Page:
His needs are “Special”

February 28th, 2019 is Rare Disease Day in Canada. My youngest son has an extremely rare disease called STXBP1, in fact, he is one of only about 300 diagnosed cases around the world. He is non-verbal, he has fine motor and gross motor control issues and is considered globally developmentally delayed. He is what everyone considers “Special Needs”, and he is; however, not in the way that most people would consider this label.

 

You see, needs are pretty basic. You need food, water, shelter and then what I would consider the “Special Needs” of love, friendship, laughter, touch.  Those needs that lift us, energize us, provide us with empathy. These needs are the best of humanity. That is what makes my son “Special”.

While the rest of us pursue happiness through, what I would call, “perceived needs” of money, status, and power (really just “wants” that are primarily ego driven, and competition based), my son is happy with the “Special Needs”. Not only is he happy with these needs, he can project them onto you. He can walk up to almost anyone, and with a single look he can make you feel “Special” too. It is a look that, without any expectation, says “I love you, and you are my friend.”

 

He does not judge based on race, gender, age, sexual identity, religion, socio-economic status; Language barriers do not get in his way.  He takes the best of all of us and wraps it up into one “eye brow raising” glance that for a time can pull you into his world where everything and everyone is contained within the special needs of love, friendship, laughter and touch.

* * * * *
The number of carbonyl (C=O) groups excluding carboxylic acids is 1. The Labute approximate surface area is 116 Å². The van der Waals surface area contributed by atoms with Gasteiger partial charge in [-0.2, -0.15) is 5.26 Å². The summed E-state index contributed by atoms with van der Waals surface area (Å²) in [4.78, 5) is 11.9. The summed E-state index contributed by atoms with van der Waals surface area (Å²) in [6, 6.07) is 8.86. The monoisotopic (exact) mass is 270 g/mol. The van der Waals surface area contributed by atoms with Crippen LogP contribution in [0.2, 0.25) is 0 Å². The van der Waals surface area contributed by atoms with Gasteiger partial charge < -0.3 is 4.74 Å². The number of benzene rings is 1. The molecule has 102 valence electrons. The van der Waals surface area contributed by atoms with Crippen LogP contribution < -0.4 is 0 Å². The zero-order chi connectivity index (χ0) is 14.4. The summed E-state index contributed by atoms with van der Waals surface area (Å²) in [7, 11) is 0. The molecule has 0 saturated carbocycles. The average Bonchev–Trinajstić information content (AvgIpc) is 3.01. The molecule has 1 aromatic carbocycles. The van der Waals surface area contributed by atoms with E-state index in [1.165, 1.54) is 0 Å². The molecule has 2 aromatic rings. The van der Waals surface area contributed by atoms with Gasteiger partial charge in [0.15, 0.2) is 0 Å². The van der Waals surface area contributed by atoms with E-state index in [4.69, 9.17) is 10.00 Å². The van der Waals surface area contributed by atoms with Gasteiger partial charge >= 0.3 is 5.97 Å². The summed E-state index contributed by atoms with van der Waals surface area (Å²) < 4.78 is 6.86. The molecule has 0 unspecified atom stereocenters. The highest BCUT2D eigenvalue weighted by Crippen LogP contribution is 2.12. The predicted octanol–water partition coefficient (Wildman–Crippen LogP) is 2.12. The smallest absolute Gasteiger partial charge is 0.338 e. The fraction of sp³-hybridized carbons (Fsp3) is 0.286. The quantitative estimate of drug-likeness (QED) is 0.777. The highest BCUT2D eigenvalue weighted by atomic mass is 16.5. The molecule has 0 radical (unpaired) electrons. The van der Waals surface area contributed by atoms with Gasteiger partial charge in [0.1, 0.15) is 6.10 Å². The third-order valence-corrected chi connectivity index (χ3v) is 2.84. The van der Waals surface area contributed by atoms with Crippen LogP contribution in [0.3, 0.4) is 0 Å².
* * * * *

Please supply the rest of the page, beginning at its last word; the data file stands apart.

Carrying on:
I have spoken to many parents of “Special Needs” children and they all say the same thing; that their children have a “Special” way of reminding us of the needs that are “Special”. They love unconditionally, and not just their family.

Since Rare Disease Day is only a couple days away, I feel inclined to remind you that, unfortunately, many of these children will not be with us for as long as they should be. For some of them they have a very small amount of time, but in that time they will give everything that they have. They are the best of humanity, and should not be looked down upon or pitied, they should be adored, for they will not be pulled into unnecessary negative competition, gossip, bullying, or prejudice.

My youngest son will never “need” more money, a bigger house, the newest car, a better job, designer clothes, the newest iphone, etc.  In fact, outside of the basic needs of food, water, and shelter his “Special Needs” of love, friendship, laughter, and touch are “Special” because that’s all he needs.

To my sons, thank you for all you have given me. Love you.

Happy Hiking

The Walking Dad.

 

 

 

One Comment Add yours

  1. Steve says:

    My son has STXBP1 as well- a lovely article that sums up many of my own feelings perfectly. He has brought light into my otherwise broadly misanthropic world view….

    Liked by 1 person

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